Covid Spain: Country to scrap rule requiring facemasks in public


Tan-tastic news! Spain will scrap rules on wearing masks outdoors from June 26 (so at least you won’t have dodgy tan lines if you can get out there!)

  • Spain will drop rules requiring masks to be worn in public from next week 
  • Vote will take place Thursday before new rule comes into force Saturday 
  • Masks had only become mandatory in public on April 1 – previously they were required only where social distancing was not possible 
  • Rule-change comes as Spain tries to attract tourists for the summer holidays 










Spain has announced it will scrap laws requiring people to wear facemasks in public places from June 26 as Covid cases fall across the country.

Prime Minister Pedro Sanchez said lawmakers will vote on the new rules next Thursday, and that he expects them to be in force from Saturday.

‘This weekend will be the last one with masks in outdoor spaces because the next weekend we will no longer wear them,’ Sanchez told an event in Barcelona.

It will come as a relief to those lucky enough to make it out to Spain for their holidays, especially sunbathers who might have found themselves returning with some very odd tan lines otherwise.

Spain will drop rules which made facemasks mandatory in all public places from next week, the prime minister has said

Currently, Spain is welcoming all fully-vaccinated tourists including Britons without the need for a negative Covid test or quarantine.

Arrivals must have received their final dose of an EU-approved vaccine at least two weeks before departure, with all vaccines currently in use in the UK qualifying.

Non-vaccinated arrivals are being accepted, provided they show a negative PCR or antigen test taken 48 hours before departure.

Those who have evidence of a previous Covid infection are also being accepted, provided they were diagnosed at least 11 days prior to departure.

All travellers, regardless of vaccination status, also have to fill out a passenger information form before departure and present a digital QR code to be scanned before boarding the aircraft and on arrival.

But despite its falling infection rate, Spain remains on the UK’s amber travel list meaning all Britons will have to quarantine for 10 days on arrival back home.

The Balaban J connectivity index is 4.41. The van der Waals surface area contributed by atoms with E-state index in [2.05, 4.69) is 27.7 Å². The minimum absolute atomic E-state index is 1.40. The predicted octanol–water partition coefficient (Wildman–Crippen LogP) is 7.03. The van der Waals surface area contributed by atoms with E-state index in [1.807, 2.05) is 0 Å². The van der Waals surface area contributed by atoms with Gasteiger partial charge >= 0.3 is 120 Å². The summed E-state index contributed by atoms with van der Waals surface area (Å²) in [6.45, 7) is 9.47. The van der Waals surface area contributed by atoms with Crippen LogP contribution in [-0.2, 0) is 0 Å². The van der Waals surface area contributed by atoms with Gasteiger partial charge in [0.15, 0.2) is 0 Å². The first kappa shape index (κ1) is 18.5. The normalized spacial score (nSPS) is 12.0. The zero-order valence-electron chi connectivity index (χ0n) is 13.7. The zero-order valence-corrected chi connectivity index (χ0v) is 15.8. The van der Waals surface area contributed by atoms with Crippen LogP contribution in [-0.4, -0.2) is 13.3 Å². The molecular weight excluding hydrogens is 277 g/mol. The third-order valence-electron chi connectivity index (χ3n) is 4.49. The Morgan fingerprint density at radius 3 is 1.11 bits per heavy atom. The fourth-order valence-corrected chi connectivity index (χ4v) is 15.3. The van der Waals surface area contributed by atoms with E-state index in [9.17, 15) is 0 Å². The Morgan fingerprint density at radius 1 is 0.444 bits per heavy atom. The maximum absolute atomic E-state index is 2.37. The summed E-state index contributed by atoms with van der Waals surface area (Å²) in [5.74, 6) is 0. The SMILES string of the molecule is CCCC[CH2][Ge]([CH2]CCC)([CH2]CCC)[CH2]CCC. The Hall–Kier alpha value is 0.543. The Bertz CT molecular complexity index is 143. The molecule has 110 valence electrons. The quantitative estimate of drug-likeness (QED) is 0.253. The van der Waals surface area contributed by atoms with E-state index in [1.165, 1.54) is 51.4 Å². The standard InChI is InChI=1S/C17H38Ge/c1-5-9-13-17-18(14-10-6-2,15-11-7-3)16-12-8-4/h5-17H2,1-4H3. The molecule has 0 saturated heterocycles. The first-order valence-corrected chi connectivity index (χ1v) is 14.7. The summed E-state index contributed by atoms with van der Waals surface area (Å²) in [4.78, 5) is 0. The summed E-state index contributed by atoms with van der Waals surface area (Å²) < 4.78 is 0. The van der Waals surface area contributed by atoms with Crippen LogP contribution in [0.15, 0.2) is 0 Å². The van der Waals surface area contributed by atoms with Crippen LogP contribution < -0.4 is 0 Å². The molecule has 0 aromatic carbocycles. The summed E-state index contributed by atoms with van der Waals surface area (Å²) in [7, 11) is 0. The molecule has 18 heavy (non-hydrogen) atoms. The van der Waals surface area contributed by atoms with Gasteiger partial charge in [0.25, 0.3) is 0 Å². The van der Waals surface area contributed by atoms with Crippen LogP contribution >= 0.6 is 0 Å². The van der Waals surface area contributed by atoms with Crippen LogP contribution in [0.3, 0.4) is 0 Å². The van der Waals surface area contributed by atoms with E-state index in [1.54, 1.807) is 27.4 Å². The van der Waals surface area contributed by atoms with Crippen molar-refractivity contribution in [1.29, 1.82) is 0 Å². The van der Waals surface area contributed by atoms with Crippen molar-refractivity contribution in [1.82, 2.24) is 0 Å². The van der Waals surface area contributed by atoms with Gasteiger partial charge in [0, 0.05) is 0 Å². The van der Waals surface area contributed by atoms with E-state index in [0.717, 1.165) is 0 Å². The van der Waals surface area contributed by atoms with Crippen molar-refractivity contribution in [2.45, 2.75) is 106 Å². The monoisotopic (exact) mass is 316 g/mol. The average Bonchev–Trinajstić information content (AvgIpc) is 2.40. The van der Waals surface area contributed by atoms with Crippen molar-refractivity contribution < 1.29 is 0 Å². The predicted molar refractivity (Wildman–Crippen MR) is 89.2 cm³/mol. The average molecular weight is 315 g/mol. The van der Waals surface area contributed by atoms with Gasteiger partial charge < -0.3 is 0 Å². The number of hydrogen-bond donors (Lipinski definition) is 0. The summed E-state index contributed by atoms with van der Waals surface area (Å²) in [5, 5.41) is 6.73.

Travellers must also take two PCR tests purchased at a cost of £210 before departure, to be taken on or before day two of quarantine, and on day eight.

Breaking self-isolation could lead to a £10,000 fine, while those who do not take the day 2 and day 8 tests could be fined £2,000 and those who provide incorrect information on their passenger locator forms could be handed a £10,000 penalty or a 10-year jail sentence – or both.

Spain is trying to tempt back tourists including Britons by relaxing its Covid measures, but the country remains on the UK's travel 'amber' list

Spain is trying to tempt back tourists including Britons by relaxing its Covid measures, but the country remains on the UK’s travel ‘amber’ list

Masks have been required in public in some form or another in Spain since June last year, with the original rules stating they were needed only in places where 5ft social distancing was not possible.

That guidance was then updated on April 1 this year to state that masks were mandatory in all public spaces, whether or not social distancing was also in place.

At the time of that rule change, it the government was criticised for being heavy-handed and failing to take into account the latest information on how the virus spreads, and Spain’s vaccination rate.

The latest rule change means masks will be unnecessary even in spaces where social distancing isn’t possible.   

Almost half Spain’s population has so-far been vaccinated, including 90 per cent of those aged over 50 who are most at risk of serious infection.

The nationwide infection rate as measured over the preceding 14 days fell to 96.6 cases per 100,000 people on Thursday, down from over 150 cases a month ago.

Pressure on the health system has also eased significantly since the start of the year.

Spain’s 17 regions are largely responsible for managing healthcare, but major policy shifts must be proposed by the central government, in a system that frequently generates tension between administrations.

Last week the government was forced to backtrack on a plan to gradually reopen nightclubs after widespread complaints from regional authorities who dismissed it as either too strict or too loose





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